Monday, August 6, 2012

The Dutiful Wife

I’m fascinated by women. 

Certainly the strong, smart, independent types that populate my novels and plays are of primary interest to me. I’ve always been attracted to that kind of woman, starting way back in high school. I’ve met a number of them along the way. It’s always been fascinating for an observer such as myself.

These are women who aren’t afraid to speak their mind. They scare the heck out of some men but they don’t really care. They’re focused, determined and seem to know exactly what they want out of life. While not all of them were a product of the enormous social and sexual changes that affected women in the sixties, a lot of them were.

So I’ll probably keep writing about those types of women because they intrigue me so.

But it’s those other women who also garner a part of my curiosity. Not because I find them attractive, which I don’t. It’s more a case of pity than analytical examination. If I do include a dutiful wife as one of my characters, it won’t be a flattering portrait. It’s the kind of woman Don Draper would want to date.

I’m talking about those women who haven’t yet realized that the world has evolved and changed and their role as ‘the little woman’ shouldn’t exist anymore.  I’m talking about those dutiful wives whose lives seem to evolve around their husband’s daily activities and existence. At social gatherings or in the company of other men, they simply become wallpaper. They’re an accessory or a detachable add-on. Their absence isn’t noticed and their presence is taken for granted by their spouse and others in the room. Their deference to their husband’s wishes is almost palatable.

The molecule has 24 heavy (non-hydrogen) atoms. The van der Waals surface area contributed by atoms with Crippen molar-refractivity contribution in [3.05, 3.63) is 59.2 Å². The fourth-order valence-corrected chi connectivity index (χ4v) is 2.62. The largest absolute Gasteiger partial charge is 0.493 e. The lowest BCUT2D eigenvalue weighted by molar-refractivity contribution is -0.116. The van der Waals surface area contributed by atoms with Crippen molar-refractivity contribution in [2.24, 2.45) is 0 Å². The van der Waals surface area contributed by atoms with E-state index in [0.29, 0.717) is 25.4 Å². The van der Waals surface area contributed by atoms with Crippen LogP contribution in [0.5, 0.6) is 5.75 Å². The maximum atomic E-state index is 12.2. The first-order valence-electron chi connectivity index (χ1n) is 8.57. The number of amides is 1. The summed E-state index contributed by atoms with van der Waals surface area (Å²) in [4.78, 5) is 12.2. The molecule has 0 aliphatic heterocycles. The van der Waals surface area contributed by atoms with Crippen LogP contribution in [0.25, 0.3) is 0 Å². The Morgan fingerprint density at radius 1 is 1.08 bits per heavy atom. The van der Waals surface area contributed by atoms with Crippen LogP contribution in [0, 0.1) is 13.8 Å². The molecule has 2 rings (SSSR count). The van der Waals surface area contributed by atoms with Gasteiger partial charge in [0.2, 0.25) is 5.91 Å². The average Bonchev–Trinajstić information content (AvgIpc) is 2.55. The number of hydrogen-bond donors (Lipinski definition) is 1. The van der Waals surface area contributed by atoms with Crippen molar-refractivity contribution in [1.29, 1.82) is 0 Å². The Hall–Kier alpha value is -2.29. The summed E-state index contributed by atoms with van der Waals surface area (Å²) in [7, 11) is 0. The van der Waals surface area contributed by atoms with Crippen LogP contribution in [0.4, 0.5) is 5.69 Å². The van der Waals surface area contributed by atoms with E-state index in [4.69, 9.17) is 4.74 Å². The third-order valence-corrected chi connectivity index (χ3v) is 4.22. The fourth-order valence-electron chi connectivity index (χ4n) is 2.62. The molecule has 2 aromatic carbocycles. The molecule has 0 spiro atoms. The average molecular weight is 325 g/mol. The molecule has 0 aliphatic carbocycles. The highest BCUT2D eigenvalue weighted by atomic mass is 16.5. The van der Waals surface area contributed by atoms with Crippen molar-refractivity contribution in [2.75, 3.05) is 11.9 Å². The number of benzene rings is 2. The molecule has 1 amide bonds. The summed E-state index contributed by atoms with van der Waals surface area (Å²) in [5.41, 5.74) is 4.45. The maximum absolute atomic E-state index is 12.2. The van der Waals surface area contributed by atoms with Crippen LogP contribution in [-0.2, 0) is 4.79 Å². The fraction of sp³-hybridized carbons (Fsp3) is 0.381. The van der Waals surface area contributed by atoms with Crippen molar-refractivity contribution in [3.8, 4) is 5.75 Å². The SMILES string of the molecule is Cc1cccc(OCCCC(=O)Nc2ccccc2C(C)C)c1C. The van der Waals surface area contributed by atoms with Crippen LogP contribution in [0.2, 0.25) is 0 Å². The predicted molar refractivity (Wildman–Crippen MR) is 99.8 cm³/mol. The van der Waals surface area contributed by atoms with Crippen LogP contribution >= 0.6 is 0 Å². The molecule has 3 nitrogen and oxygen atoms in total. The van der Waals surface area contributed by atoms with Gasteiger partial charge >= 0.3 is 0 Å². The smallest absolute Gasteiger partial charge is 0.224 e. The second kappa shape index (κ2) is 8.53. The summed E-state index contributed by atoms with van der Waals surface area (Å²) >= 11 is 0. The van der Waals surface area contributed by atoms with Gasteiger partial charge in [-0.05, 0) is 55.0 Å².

But it doesn’t seem to be that way because they’ve got a real catch on their hands. But rather because their husband/partners shadow blocks out any light reflecting back on them. And they’re either OK with that or can’t or won’t do anything about it. Perhaps they once had something in that relationship but not anymore. Now it’s more a fear of the unknown and never asking themselves if there isn’t something better out there.

Some past generations told women that once they made their bed, they had to sleep in it. Perhaps it’s Catholic guilt, (pick your own religion here, if you want), fear of the unknown, complacency or not believing there could be something better out there for them.

I’m certainly not advocating they leave or divorce their spouse because times have changed and so has their relationship with the old man. Instead, I’m pondering if there isn’t something else in their lives that could take the place of the duties they feel en-cumbered to perform as the dutiful wife.

Life is too fleeting for these women to short-change themselves because of some antiquated notion that your spouse is entitled to be waited on. That’s about as meaningless as dumb blond jokes and man caves.

No woman should be ‘grateful’ to be married.

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